COP15: Cold, Flat and Crowded (by Karl)

After spending another six hours on Tuesday waiting in a handful of lines while doing calisthenics to fight the near-freezing temperatures, we are thrilled to announce that we actually made into the conference! Unfortunately, I use the term “we” quite loosely. That is because only five out of ten people in our group were permitted to enter – the UNFCCC had issued required “secondary passes” to control the number of entrants, and we only received five of these. I could spend the rest of this blog writing about how dysfunctional the conference has been and questioning how the UN is in a position to broker a deal among hundreds of countries when it can’t effectively manage a two-week conference, but I won’t. And why not? Because Thomas Friedman was far too entertaining yesterday.

The Climate Consortium Denmark hosted a panel focusing, in part, on what the role of government is in a green growth economy. The panel featured the renowned author, Thomas Friedman, as well as The Danish Minister for Economic and Business Affairs, Lene Espersen, and the CEO of the international shipping company Maersk, Nils Smedegaard Andersen. What was refreshing about the group as a whole is that all three of them wholeheartedly agreed that the government should put a price on carbon emissions. This was especially surprising coming from the CEO of Maersk who claimed that such policy would only encourage his company to further lower costs and innovate while distancing themselves from their competition. I simply didn’t expect to hear this from the CEO of the largest shipping container company in the world.

As for Thomas Friedman’s comments, if you have read his book “Hot, Flat and Crowded”, you probably wouldn’t have gotten anything out of the panel. That said, he made several points throughout his talk that seemed to resonate with both the audience and the other panelists. One comment of particular interest was how China is going green not simply from an economic perspective, but out of necessity. Given the country’s huge population growth, high level of air pollution and dwindling water reserves, human survival in China is certainly more at risk than, say, that of the United States. According to Friedman, “they get it.” And as an American citizen, this worries him. Friedman wants America to be the country that develops the new and innovative technologies that will mitigate climate change and keep America at the forefront of economic dominance. But he doesn’t appear confident that this will happen. Issues surrounding the environment are much more immediate to the Chinese than they are to the United States, and American citizens continue to be more focused on their immediate needs (i.e. health care reform). China is in a position to “clean our clocks,” something that I don’t necessarily disagree with.

The other point that Friedman made that solicited a round of applause from the audience was his rant about price signals. His point was simple, but effective (and very animated). Fifteen years ago, people (some, anyway) were willing to pay $2,000 to own a cell phone. Why? Because it changed their lives and made life more convenient. Are individuals willing to pay a similar price premium to put solar panels on their rooves? No way. That is because solar panels do not change a person’s life. They deliver the same thing that a electric utility delivers: electrons. As such, the only way that people are going to pay for solar-generated electrons is if they are relatively cheaper. And the only way to do this is by instituting a price signal: either make solar cheaper by offering incentives, or make fossil fuel more expensive by placing a price on carbon. This might be an obvious point, but it is truly critical to climate change policy. People’s behavior won’t change unless doing so saves them money.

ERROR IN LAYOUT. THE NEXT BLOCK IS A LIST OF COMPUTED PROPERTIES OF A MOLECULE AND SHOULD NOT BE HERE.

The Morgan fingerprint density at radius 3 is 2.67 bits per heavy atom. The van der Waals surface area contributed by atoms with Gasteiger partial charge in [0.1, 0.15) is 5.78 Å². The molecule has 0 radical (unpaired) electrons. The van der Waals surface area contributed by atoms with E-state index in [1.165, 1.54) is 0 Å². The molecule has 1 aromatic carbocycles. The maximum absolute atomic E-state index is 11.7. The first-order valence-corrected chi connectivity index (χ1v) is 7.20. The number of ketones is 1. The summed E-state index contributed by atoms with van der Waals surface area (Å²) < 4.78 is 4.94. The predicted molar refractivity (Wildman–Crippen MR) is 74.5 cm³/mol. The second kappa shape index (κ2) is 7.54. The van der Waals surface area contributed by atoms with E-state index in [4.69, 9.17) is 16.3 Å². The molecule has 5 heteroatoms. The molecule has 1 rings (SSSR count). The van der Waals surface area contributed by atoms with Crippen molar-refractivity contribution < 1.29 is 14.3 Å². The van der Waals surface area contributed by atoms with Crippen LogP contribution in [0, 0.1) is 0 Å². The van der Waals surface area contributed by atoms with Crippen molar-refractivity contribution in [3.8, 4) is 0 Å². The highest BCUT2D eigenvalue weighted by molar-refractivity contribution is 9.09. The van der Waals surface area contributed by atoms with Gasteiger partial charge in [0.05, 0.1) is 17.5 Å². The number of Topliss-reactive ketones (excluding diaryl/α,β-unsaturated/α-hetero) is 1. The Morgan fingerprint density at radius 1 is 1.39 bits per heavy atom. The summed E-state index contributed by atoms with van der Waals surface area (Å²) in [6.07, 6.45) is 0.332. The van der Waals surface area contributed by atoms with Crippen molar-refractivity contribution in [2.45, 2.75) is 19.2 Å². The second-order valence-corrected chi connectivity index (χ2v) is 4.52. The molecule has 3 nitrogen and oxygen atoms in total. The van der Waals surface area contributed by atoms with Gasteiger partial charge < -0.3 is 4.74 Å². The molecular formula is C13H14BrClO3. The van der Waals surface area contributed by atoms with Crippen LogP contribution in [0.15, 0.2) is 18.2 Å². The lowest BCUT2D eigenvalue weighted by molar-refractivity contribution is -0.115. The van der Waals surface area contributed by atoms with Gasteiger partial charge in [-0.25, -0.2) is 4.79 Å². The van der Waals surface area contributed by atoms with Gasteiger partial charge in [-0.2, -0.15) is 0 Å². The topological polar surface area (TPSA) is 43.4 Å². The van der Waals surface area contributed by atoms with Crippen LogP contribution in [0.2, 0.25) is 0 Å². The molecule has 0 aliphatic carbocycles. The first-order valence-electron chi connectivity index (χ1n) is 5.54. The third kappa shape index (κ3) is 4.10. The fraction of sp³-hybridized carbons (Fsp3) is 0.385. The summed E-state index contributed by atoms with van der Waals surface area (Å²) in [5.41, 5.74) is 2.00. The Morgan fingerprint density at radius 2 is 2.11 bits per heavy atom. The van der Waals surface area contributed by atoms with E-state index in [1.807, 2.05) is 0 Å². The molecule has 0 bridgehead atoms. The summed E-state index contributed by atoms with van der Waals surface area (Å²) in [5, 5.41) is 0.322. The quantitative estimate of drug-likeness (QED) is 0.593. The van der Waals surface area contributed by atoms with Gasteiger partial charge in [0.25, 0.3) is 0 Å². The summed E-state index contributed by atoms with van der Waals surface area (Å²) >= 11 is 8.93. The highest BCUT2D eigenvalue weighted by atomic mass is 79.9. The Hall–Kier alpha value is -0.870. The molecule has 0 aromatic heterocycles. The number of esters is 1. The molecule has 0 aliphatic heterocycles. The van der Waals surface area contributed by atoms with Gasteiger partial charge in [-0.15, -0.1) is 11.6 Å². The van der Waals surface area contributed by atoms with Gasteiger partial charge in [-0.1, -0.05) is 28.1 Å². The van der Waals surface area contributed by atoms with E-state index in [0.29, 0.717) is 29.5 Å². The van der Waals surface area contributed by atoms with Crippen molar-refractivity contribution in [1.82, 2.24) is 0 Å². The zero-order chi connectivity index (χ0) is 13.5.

The second panel that we attended was sponsored by ICLEI and featured a handful of federal, state, and local elected officials. They included Nancy Sutley, Chair White House Council on Environmental Quality; Jim Boyle, Governor Wisconsin; Michael Bloomberg, Mayor New York City; and Patrick Hays, Mayor North Little Rock. In general, the panel sounded like a handful of political pitches (Bloomberg 2012, anyone?). In particular, Sutley looked and sounded like she was making a speech to Congress, constantly looking down at her notes and thanking a variety of people and organizations. While the other panelists made some good points about the role of local governments in implementing change in cities which contribute to a whopping 80% of all carbon emissions, they focused primarily on their own accomplishments. It would have been more refreshing to hear them speak their opinions and real ideas to affect change. Perhaps the only truly unique idea from that session came from an audience member, Carl Pope, who is the former Executive Director of the Sierra Club. Mr. Pope quoted Bill Clinton, saying that private banks around the world hold $9 trillion cash that they would like to lend, but can’t find the right opportunities to do so. He claimed that there exist lots of local municipal projects (e.g. energy efficiency programs) that are not only provide better services to the community, but are actually profitable. If banks lent a fraction of this money (say a mere $3 trillion) to municipalities for such projects, the municipalities would receive much needed capital, banks would earn a reasonable return on their investment, and carbon emissions would be reduced as a result. To quote my good friends in the consulting industry, this is what I call a real “win-win”!